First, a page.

Older concrete block homes, espcially ones from the 1960s and earlier, do not have this strong connection between the tie beam and the foundation. While the suction created under the roof during a storm is pulling upward on the roof structure, it is also tugging violently on the tie beam via the truss straps into it. That uplift on the tie beam opens up cracks in the weaker horizontal mortar joints in the blocks directly below the beam, causing the structural connection from the beam to the blocks below to eventually fail. Without the steel-reinforced connection between tie beam and foundation found in post-2002 homes, the walls must face the lateral wind loads as separate components and on their own. At that point, only their weight is resisting the wind and storm surge pressure—so severe in Hurricane Michael that it knocked train cars off the tracks nearby.

    Homes built in the last decade in the Panhandle also must be elevated above the estimated maximum storm surge level so that the water can flow under the home. Although a storm surge is a fairly slow, but continuous rise in water level over a brief time period—not a tidal wave—the weight of up to nine feet of water on one side of any wall exerts tremendous lateral force on it. You might think of it as a free-standing swimming pool wall, except that the water is on the outside instead of inside. Any wall below the elevated living floor of the home must be break-away type that is not structurally connected to the support columns, and specifically designed to collapse if necessary in a storm surge.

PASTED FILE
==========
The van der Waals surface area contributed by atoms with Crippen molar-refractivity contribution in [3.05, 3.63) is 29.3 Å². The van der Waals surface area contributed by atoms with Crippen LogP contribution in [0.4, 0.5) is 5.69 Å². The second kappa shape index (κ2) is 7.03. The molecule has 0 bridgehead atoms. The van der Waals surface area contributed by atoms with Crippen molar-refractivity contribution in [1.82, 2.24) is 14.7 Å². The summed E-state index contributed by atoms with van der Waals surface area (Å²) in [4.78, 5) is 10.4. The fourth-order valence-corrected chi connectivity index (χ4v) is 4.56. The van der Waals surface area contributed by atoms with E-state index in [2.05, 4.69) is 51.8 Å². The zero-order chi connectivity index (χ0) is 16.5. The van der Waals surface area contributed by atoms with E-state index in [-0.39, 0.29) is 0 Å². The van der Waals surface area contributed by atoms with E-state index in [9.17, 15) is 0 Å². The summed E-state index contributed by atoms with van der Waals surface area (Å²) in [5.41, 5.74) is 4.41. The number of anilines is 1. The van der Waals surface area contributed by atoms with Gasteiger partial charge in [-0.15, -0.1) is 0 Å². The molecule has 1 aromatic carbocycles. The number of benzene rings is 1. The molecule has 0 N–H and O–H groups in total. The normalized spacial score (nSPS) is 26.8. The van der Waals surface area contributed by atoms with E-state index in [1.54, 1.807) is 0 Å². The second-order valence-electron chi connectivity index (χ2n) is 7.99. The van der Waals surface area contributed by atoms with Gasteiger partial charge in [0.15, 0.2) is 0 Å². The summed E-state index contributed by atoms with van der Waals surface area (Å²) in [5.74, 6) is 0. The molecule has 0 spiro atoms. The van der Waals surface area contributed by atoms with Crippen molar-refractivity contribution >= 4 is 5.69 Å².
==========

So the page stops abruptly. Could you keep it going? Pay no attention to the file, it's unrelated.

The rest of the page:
Newer homes have further advantages over pre-2002 construction. They must have more and stronger nails connecting the roof sheathing to the trusses and sturdier straps connecting the trusses to the tie beam, along with storm-resistant windows and doors in the walls. All of these differences are why most of the recently built concrete block homes were damaged, but not destroyed in the hurricane.